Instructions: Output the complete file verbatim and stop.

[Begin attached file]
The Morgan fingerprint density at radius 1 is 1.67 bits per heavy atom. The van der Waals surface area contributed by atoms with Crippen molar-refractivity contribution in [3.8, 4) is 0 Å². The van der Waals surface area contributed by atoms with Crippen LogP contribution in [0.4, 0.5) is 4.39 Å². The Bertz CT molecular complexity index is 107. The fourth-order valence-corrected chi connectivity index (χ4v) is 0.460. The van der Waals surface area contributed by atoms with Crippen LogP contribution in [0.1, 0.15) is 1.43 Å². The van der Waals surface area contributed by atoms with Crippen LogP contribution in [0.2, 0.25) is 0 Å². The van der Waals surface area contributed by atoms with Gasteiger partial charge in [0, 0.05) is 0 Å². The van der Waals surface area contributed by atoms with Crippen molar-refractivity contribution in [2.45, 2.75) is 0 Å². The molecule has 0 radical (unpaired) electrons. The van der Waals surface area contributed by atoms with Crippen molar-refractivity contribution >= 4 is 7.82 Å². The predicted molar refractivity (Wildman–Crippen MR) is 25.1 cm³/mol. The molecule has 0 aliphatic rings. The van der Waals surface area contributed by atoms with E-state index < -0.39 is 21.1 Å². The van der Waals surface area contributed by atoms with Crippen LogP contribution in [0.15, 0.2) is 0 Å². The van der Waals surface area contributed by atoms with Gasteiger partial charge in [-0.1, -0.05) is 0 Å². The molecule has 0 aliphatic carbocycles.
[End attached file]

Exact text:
The Morgan fingerprint density at radius 1 is 1.67 bits per heavy atom. The van der Waals surface area contributed by atoms with Crippen molar-refractivity contribution in [3.8, 4) is 0 Å². The van der Waals surface area contributed by atoms with Crippen LogP contribution in [0.4, 0.5) is 4.39 Å². The Bertz CT molecular complexity index is 107. The fourth-order valence-corrected chi connectivity index (χ4v) is 0.460. The van der Waals surface area contributed by atoms with Crippen LogP contribution in [0.1, 0.15) is 1.43 Å². The van der Waals surface area contributed by atoms with Crippen LogP contribution in [0.2, 0.25) is 0 Å². The van der Waals surface area contributed by atoms with Gasteiger partial charge in [0, 0.05) is 0 Å². The van der Waals surface area contributed by atoms with Crippen molar-refractivity contribution in [2.45, 2.75) is 0 Å². The molecule has 0 radical (unpaired) electrons. The van der Waals surface area contributed by atoms with Crippen molar-refractivity contribution >= 4 is 7.82 Å². The predicted molar refractivity (Wildman–Crippen MR) is 25.1 cm³/mol. The molecule has 0 aliphatic rings. The van der Waals surface area contributed by atoms with E-state index < -0.39 is 21.1 Å². The van der Waals surface area contributed by atoms with Crippen LogP contribution in [0.15, 0.2) is 0 Å². The van der Waals surface area contributed by atoms with Gasteiger partial charge in [-0.1, -0.05) is 0 Å². The molecule has 0 aliphatic carbocycles.